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Analysis

The War Against Gerrymandering Successfully Goes On

While the Supreme Court ruling on partisan gerrymandering is disappointing, the fight is far from over. With SCOTUS having made clear that no relief from the federal courts is coming, it’s more important than ever to double down on the fronts where gains are being made.

July 1, 2019

Cross-posted from the Phil­adelphia Inquirer

Partisan gerry­man­der­ing has had its long-awaited day of reck­on­ing at the Supreme Court. Unfor­tu­nately, if Amer­ic­ans were hoping for a decis­ive blow against the rigging of maps, the Supreme Court went in the oppos­ite direc­tion and slammed the door shut once and for all.

But while the ruling is disap­point­ing, espe­cially given the egre­gious facts of the cases, the fight against gerry­man­der­ing is far from over. That’s because, despite the drama of a show­down at the Supreme Court, the fight was never only about winning in the federal courts. The fight against gerry­man­der­ing has always been, and remains, a war with multiple fronts, includ­ing state courts, the ballot box, the nation’s legis­latures, and Congress. And on those other fronts, it is a fight that is not only going well but produ­cing victory after victory. With the Supreme Court having made clear that no relief from the federal courts is coming, it’s more import­ant than ever to double down on the fronts where gains are being made.

Some of the biggest victor­ies in recent years have come not from hand-wringing courts but at the ballot box. Last year, voters in a record five states adop­ted redis­trict­ing reforms, ranging from inde­pend­ent commis­sions in Michigan and Color­ado to strong anti-gerry­man­der­ing rules in Ohio. These reforms follow success­ful voter-led initi­at­ives in Cali­for­nia and Flor­ida a decade earlier.

And far from being partisan power grabs, all these reforms passed with over­whelm­ing bipar­tisan support. In Ohio, the state’s 2018 redis­trict­ing reform amend­ment won a super­ma­jor­ity in every single congres­sional district, red and blue. Reform meas­ures in other states in 2018, like­wise, were popu­lar across the polit­ical spec­trum. Talk to people who went door to door to canvass for signa­tures, and they will tell you it was some of the easi­est signa­ture gath­er­ing they’ve ever done. Repub­lican doors, Demo­cratic doors, it didn’t matter. Every­one signed, a power­ful signal, if there ever was one, of how frus­trated Amer­ic­ans are with gerry­man­der­ing.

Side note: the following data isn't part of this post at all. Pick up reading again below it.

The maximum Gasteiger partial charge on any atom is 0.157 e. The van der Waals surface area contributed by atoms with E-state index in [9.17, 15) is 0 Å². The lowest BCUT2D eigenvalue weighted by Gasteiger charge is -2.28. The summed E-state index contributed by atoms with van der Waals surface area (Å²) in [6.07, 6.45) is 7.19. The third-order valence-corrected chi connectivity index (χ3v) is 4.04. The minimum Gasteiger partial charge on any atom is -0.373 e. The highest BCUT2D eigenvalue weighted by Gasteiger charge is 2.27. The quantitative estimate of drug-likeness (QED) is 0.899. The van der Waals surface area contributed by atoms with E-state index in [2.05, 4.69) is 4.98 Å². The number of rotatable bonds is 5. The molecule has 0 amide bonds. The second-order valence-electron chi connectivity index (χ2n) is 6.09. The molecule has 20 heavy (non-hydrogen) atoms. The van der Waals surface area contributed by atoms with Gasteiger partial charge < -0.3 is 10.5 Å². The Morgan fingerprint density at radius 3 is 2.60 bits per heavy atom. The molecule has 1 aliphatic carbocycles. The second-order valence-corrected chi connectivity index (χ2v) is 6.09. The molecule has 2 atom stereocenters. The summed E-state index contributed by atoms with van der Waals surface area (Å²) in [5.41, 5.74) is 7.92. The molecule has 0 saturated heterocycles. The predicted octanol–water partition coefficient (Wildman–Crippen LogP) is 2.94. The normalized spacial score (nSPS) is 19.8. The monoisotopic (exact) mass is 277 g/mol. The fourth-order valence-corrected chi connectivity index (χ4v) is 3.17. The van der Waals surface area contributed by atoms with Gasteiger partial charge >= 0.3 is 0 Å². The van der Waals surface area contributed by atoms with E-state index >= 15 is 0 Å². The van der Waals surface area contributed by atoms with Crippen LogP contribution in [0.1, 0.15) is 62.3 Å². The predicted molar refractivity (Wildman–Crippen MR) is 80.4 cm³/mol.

But the bipar­tisan momentum for reform is coming more and more not just from grass­roots activ­ists armed with clip­boards but from lawmakers them­selves. In New Hamp­shire, lawmakers passed a bill currently await­ing the governor’s signa­ture that will create an inde­pend­ent advis­ory commis­sion to draw maps start­ing in 2021. Ditto Virginia, where lawmakers almost unan­im­ously passed a consti­tu­tional amend­ment creat­ing a commis­sion to draw maps for legis­lat­ive consid­er­a­tion. (The amend­ment still needs to pass again next year and go to voters before it becomes law.) Campaigns to put redis­trict­ing reform meas­ures on the ballot are under­way in Arkan­sas, Nebraska, and Oklahoma. Others may soon join the list.

But, of course, reform isn’t real­istic in every state. That’s why it is also vital for Congress to act. H.R. 1, already passed in the House, would build on success­ful reforms in the states and require every state to use an inde­pend­ent commis­sion to draw congres­sional district bound­ar­ies. As import­antly, it would put in place strong meas­ures to ensure trans­par­ency and the abil­ity of the public to have a mean­ing­ful role in a process that histor­ic­ally has occurred behind closed doors and been domin­ated by polit­ical oper­at­ives and insiders.

Unfor­tu­nately, H.R. 1 is all but dead in the Senate thanks to Major­ity Leader Mitch McCon­nell’s unwill­ing­ness to even allow a hear­ing on the bill, much less let it come to a vote. That means that the broad­est reforms at the national level will have to wait until after the next round of redis­trict­ing. But despite that, there still are some simple things that Congress can do to make sure the maps drawn in early 2021 are fairer. As a bridge to broader reforms, the next Congress should make it a prior­ity to pass, as one of its very first acts, a law banning partisan gerry­man­der­ing and putting in place uniform, clear, and trans­par­ent rules for the redraw­ing of congres­sional maps will take place that winter and spring.

State courts, in the mean­time, can be another avenue for attack­ing gerry­man­der­ing. In 2018, the Pennsylvania Supreme Court struck down that state’s gerry­mandered congres­sional map that locked in a 13–5 Repub­lican advant­age in a state that is one of the most compet­it­ive in the nation. Under the new map that replaced it, Pennsylvania went from having one of the least respons­ive maps in the coun­try to one of the most. A legal chal­lenge is simil­arly pending in North Caro­lina to gerry­mandered legis­lat­ive maps.

By wide margins, Amer­ic­ans of all polit­ical persua­sions say they hate gerry­man­der­ing. The good news is that they aren’t depend­ent on the Supreme Court to fix it.

Credit: Getty/suprun